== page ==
Healthy habits are best learned young

Children, more than anyone, need a planned diet and regular exercise if their good health is to be maintained. In the final part of our series, Neil Armstrong urges parents to prod their couch potatoes into action;
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Indy Lifestyle Online
Despite the image of the Nineties child vegetating in front of television, video and computer screen, unable or unwilling to play outside, there is no evidence to suggest that he or she is any less "fit" than children were half a century ago.

That does not necessarily mean that a child who does little sport or exercise and enjoys the chair-bound leisure pursuits of many modern children could walk three miles to school without discomfort as his grandparents may well have done.

What it does mean is that the child's ability to transport oxygen from the atmosphere through the lungs, the heart and the blood system to the muscles which will then support physical activity, what is known as aerobic or cardiovascular fitness, is not on a downward spiral.

This is confirmed by research into the physical activity and aerobic fitness of children over the past 10 years at the University of Exeter which shows that although children have surprisingly low levels of physical activity - girls are even worse than boys - their aerobic fitness is adequate.

How can this be? The children we have monitored with microtransmitters minute by minute over a minimum of three days show half the girls and more than a third of the boys did not even experience the equivalent of a 10-minute brisk walk during the whole period of monitoring.

Yet these under-used bodies are still working well. But for how long? We all know what happens if you don't service a new car - absolutely nothing. It only starts to go wrong, rapidly, as it gets older and its system rebels against the lack of care. If these sedentary children don't get moving, their fitness levels are unlikely to follow them into adult life.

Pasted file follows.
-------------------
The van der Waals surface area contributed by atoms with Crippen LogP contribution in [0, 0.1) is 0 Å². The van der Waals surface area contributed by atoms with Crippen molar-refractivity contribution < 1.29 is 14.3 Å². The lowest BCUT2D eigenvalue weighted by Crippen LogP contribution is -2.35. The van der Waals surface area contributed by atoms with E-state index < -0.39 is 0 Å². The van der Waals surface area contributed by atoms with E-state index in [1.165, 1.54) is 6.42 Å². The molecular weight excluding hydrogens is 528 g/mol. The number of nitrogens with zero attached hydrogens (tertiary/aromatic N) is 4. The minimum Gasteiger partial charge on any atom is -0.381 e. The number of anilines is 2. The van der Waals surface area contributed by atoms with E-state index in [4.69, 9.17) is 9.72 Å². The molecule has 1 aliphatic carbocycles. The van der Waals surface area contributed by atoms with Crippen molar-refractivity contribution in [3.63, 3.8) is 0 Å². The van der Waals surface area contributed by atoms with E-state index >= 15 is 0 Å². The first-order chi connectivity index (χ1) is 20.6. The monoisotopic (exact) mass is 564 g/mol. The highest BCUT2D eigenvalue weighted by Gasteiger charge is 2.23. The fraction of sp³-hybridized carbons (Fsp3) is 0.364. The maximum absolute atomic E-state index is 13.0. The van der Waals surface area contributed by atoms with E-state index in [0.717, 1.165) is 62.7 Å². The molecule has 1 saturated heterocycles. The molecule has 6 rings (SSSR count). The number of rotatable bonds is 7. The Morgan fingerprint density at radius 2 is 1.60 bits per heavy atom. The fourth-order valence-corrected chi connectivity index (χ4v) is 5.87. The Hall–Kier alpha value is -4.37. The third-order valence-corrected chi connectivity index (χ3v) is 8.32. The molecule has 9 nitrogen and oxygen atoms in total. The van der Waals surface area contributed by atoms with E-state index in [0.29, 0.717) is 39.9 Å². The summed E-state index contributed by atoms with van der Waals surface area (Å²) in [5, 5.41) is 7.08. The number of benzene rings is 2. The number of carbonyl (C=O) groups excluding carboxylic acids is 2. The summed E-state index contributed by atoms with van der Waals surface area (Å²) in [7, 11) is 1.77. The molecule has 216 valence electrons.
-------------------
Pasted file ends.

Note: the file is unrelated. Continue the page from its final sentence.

Evidence from the recent Allied Dunbar National Fitness Survey suggests that adult physical activity patterns are established during childhood and adolescence. In particular, physical inactivity tracks from childhood into adult life. Many adults have adopted sedentary lifestyles that their children simply repeat. It is a vicious circle.

Yet regular participation in physical activity during adult life can decrease the risk of heart disease, lower blood fats, reduce high blood pressure, counter obesity, retard osteoporosis (brittle bones), improve muscle tone, help to prevent back pain, and increase psychological well- being.

To grow into fit and healthy adults we must promote children's physical activity as well as our own. Parents should campaign on behalf of their children for traffic-calming schemes, safe walkways, extensive cycle paths, attractive play areas, and subsidised and easily accessible leisure facilities.

Children should be encouraged to walk or cycle to school. Children's use of leisure facilities should not be dependent on the availability of an adult to drive them to some out-of-the-way spot.

Local authorities and community leaders should explore the provision and attraction to children of youth clubs, sports clubs, and other similar community organisations. School governing bodies should appraise the rapidly diminishing resources they devote to physical education; they must also evaluate how well they build the links between school and community that are likely to promote after-school physical activities among their students.

Physical education teachers should examine their curriculum and extra- curricular provision and confirm that, within the financial constraints within which they are working, they are offering a balanced programme that provides opportunities for all children and facilitates the adoption of active lifestyles that are likely to be sustained into adult life.

The future health and well-being of our children and their children may depend on the adults of today.

The writer is professor of health and exercise sciences at the School of Education, University of Exeter.

Overleaf Professor Armstrong sets a questionnaire which you can use to discover how active your children are.

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